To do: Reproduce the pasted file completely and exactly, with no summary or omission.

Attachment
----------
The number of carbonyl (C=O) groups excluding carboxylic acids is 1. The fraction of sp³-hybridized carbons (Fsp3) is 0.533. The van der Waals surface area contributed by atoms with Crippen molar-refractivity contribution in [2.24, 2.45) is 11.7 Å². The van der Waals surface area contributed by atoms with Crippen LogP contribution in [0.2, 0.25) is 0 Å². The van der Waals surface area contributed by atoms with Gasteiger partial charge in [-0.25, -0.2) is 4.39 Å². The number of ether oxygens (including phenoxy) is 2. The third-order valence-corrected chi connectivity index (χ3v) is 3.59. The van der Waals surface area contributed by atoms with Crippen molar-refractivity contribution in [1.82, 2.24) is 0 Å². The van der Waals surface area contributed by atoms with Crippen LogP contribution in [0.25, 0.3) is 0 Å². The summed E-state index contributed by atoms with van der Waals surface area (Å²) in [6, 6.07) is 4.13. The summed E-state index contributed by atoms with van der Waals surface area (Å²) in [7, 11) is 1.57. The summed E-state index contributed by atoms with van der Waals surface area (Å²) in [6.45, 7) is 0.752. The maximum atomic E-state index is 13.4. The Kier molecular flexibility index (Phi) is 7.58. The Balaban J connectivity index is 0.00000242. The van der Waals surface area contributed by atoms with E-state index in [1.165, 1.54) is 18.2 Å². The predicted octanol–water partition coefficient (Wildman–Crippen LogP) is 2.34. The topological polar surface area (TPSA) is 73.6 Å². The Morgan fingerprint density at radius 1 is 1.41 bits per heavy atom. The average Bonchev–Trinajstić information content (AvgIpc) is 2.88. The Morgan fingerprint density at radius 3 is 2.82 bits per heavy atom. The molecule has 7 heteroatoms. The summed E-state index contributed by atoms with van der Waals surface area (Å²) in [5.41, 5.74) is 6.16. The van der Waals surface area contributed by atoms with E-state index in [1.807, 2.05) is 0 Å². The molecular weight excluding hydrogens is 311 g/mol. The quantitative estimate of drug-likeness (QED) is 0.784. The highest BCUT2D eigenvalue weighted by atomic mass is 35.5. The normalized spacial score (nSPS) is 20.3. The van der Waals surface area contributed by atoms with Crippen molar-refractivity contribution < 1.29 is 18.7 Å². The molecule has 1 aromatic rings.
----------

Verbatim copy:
The number of carbonyl (C=O) groups excluding carboxylic acids is 1. The fraction of sp³-hybridized carbons (Fsp3) is 0.533. The van der Waals surface area contributed by atoms with Crippen molar-refractivity contribution in [2.24, 2.45) is 11.7 Å². The van der Waals surface area contributed by atoms with Crippen LogP contribution in [0.2, 0.25) is 0 Å². The van der Waals surface area contributed by atoms with Gasteiger partial charge in [-0.25, -0.2) is 4.39 Å². The number of ether oxygens (including phenoxy) is 2. The third-order valence-corrected chi connectivity index (χ3v) is 3.59. The van der Waals surface area contributed by atoms with Crippen molar-refractivity contribution in [1.82, 2.24) is 0 Å². The van der Waals surface area contributed by atoms with Crippen LogP contribution in [0.25, 0.3) is 0 Å². The summed E-state index contributed by atoms with van der Waals surface area (Å²) in [6, 6.07) is 4.13. The summed E-state index contributed by atoms with van der Waals surface area (Å²) in [7, 11) is 1.57. The summed E-state index contributed by atoms with van der Waals surface area (Å²) in [6.45, 7) is 0.752. The maximum atomic E-state index is 13.4. The Kier molecular flexibility index (Phi) is 7.58. The Balaban J connectivity index is 0.00000242. The van der Waals surface area contributed by atoms with E-state index in [1.165, 1.54) is 18.2 Å². The predicted octanol–water partition coefficient (Wildman–Crippen LogP) is 2.34. The topological polar surface area (TPSA) is 73.6 Å². The Morgan fingerprint density at radius 1 is 1.41 bits per heavy atom. The average Bonchev–Trinajstić information content (AvgIpc) is 2.88. The Morgan fingerprint density at radius 3 is 2.82 bits per heavy atom. The molecule has 7 heteroatoms. The summed E-state index contributed by atoms with van der Waals surface area (Å²) in [5.41, 5.74) is 6.16. The van der Waals surface area contributed by atoms with E-state index in [1.807, 2.05) is 0 Å². The molecular weight excluding hydrogens is 311 g/mol. The quantitative estimate of drug-likeness (QED) is 0.784. The highest BCUT2D eigenvalue weighted by atomic mass is 35.5. The normalized spacial score (nSPS) is 20.3. The van der Waals surface area contributed by atoms with Crippen molar-refractivity contribution < 1.29 is 18.7 Å². The molecule has 1 aromatic rings.